Emissions trading and the European electricity market: Consequences of emissions trading on prices of electricity and competitiveness of basic industries
AbstractIn 2001 the European Commission proposed the introduction of a European system of trading in greenhouse gases. This proposal is currently subject to fierce debates. Opponents to the proposal of the Commission do not question the efficiency effects of emissions trading in general. The economic benefits of trading in emission permits compared to other instruments for climate policy are broadly recognized. Likely distributional effects of emissions trading, however, are the origin of fierce controversies. The European Commission has proposed a method of direct allocation while others, like representatives of large industries, plead for an indirect method. In the former approach, permits are distributed directly to the group of firms that emit the gases. End-users of energy receive their permits in the latter method. Emitters and end-users of energy are the same group of firms only when use of energy coincides directly with emissions. This is valid for the burning of natural gas for instance, but not for the generation and consumption of electricity. Emissions of carbon dioxide result from electricity production when power is generated by means of coal, oil, or gas fired plants. Consumption of electricity does not generate any emissions. Consequently, the direct allocation of permits implies that power plants receive the permits while electricity users obtain them when the indirect approach is followed. The debate on the method of allocation concerns its effects on the price of electricity and the competitiveness of large users of electricity. Questions that have to be answered are: Â‘will power producers raise their prices if they obtain their permits free of charge?', and Â‘to which extent does a rise in electricity price affect industries such as Steel, and Aluminium?'. The Netherlands' Committee Â‘Allocating emission permits" has asked the CPB to answer these questions.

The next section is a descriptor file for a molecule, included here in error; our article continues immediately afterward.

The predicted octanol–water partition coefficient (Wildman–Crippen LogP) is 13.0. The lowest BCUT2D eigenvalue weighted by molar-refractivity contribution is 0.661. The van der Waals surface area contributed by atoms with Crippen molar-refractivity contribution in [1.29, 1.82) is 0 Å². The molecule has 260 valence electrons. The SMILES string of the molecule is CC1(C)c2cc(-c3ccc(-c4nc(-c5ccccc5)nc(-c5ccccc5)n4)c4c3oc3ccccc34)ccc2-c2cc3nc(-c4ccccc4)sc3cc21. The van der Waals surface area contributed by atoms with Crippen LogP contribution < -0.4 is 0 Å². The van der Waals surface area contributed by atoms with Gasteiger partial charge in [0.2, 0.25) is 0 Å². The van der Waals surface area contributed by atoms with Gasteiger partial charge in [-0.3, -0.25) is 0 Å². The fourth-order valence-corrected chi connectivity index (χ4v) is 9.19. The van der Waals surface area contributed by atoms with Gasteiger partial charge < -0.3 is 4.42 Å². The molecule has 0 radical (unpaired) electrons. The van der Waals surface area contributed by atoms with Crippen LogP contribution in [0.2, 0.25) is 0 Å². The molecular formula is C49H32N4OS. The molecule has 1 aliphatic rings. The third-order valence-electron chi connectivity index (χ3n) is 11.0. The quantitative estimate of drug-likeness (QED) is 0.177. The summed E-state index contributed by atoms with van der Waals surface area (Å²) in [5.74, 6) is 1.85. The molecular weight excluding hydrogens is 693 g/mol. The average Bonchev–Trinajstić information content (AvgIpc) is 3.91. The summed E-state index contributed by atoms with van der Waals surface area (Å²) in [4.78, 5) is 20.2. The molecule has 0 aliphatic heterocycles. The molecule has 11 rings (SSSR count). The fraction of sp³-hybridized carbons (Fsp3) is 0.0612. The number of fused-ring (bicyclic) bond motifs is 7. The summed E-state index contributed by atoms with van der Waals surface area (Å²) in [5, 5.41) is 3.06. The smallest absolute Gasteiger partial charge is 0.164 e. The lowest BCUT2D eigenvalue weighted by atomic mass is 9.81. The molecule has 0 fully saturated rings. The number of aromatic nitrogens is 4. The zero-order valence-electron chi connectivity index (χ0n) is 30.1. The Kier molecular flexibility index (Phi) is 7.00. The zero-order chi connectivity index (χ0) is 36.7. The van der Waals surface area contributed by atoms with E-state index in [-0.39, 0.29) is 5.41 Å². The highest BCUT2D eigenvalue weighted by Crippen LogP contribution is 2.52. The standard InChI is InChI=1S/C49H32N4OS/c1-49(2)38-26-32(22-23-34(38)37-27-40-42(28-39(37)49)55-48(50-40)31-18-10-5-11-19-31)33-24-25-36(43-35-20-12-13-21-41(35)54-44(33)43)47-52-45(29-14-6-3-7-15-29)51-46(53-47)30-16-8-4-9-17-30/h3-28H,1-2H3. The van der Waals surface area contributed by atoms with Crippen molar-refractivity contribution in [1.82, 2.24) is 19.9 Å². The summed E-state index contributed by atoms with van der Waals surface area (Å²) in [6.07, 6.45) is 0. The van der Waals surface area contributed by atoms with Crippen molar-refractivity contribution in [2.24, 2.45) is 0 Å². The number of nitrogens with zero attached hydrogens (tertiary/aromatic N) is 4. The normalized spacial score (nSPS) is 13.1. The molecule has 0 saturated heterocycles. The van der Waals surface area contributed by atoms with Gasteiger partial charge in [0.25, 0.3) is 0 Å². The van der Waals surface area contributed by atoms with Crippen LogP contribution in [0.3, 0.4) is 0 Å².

Download InfoIf you experience problems downloading a file, check if you have the proper application to view it first. In case of further problems read the IDEAS help page. Note that these files are not on the IDEAS site. Please be patient as the files may be large.
Bibliographic InfoPaper provided by CPB Netherlands Bureau for Economic Policy Analysis in its series CPB Memorandum with number 54.
Date of creation: Jan 2003
Date of revision:
Find related papers by JEL classification:
- L1 - Industrial Organization - - Market Structure, Firm Strategy, and Market Performance
- L6 - Industrial Organization - - Industry Studies: Manufacturing
- Q21 - Agricultural and Natural Resource Economics; Environmental and Ecological Economics - - Renewable Resources and Conservation - - - Demand and Supply; Prices
- Q28 - Agricultural and Natural Resource Economics; Environmental and Ecological Economics - - Renewable Resources and Conservation - - - Government Policy
This paper has been announced in the following NEP Reports:
- NEP-ALL-2003-01-12 (All new papers)
- NEP-COM-2003-01-12 (Industrial Competition)
- NEP-EEC-2003-01-12 (European Economics)
- NEP-ENE-2003-01-12 (Energy Economics)
- NEP-IND-2003-01-12 (Industrial Organization)
- NEP-MIC-2003-01-13 (Microeconomics)
- NEP-RMG-2003-01-12 (Risk Management)
You can help add them by filling out this form.
CitEc Project, subscribe to its RSS feed for this item.
- Pablo del Río & Javier Carrillo-Hermosilla & Totti Könnölä & Carlos Suárez, 2008. "Challenges and opportunities of a post-Kyoto mitigation regime: a survey of the European electricity sector," Mitigation and Adaptation Strategies for Global Change, Springer, vol. 13(8), pages 863-885, October.
For technical questions regarding this item, or to correct its authors, title, abstract, bibliographic or download information, contact: ().
If references are entirely missing, you can add them using this form.